They still race. One-on-one, on dirt-packed Colombian streets, kicking up dust clouds with their tires. There are no girls with bare midriffs and oiled skin, no judges with flags to declare the winner, but Dom and Brian don't care. They've got their own competition, and their own prize -- the satisfaction of throwing the loser over the hood of his car, twisting his arms behind his back, and fucking him senseless. Moments like that, when Brian's chest is burning from residual engine heat and the taste of dirt and metal is on his tongue, he doesn't even mind that Dom wins almost every time.
Brian isn't sleeping with Mia anymore. He sort of wishes he was, because there's something about the goddamn Toretto family that revs his engine like nothing else, but Mia called it off when she saw her brother and her boyfriend asleep against each other in front of the TV, Dom's arm curled reflexively around Brian's bicep. "Dom and me were never good at sharing, even when we were kids," she said, and that was that. Brian moved into Dom's bedroom the next night.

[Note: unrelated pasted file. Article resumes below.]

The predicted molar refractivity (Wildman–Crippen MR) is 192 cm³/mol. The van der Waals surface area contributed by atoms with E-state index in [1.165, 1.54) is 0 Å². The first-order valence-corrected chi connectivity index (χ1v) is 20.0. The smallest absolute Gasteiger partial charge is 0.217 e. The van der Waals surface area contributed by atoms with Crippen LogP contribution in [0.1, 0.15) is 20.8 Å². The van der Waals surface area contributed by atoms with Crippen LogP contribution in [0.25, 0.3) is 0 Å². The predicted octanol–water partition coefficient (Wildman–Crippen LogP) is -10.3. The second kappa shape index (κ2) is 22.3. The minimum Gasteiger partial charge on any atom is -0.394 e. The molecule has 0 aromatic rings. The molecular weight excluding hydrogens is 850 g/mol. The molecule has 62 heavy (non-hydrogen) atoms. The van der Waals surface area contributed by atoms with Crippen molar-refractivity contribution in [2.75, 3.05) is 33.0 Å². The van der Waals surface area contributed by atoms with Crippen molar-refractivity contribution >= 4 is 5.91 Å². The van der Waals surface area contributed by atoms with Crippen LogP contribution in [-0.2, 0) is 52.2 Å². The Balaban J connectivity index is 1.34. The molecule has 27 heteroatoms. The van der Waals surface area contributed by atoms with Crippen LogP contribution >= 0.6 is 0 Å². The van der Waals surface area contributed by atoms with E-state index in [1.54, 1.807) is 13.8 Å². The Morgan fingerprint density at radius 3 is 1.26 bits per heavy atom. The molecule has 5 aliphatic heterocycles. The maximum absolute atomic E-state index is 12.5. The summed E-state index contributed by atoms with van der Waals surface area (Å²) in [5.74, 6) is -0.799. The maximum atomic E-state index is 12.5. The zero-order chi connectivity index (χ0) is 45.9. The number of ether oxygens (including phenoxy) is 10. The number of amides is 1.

Dom has never apologized for who and what he is, and his appreciation for a fine body regardless of the make is no different. Still, there are things you don't do openly, in the world Dom inhabits, especially when any of the sorry sons of bitches you're dealing with could turn you over to the feds without blinking an eye. Their partnership remains a secret to those who haven’t figured it out on their own, and Brian figures it isn’t anybody else’s business, anyway.
That’s Brian’s life now – cautious and paranoid, the life of an exile. But when he looks at Dom, zooming down the road beside him, that familiar smirk on his face full of promise, Brian knows he’s where he needs to be. He’s got love; he’s got family. He’s traded in his wings on some wheels, found redemption in the unlikeliest of places, and it’s the smartest decision he’s ever made.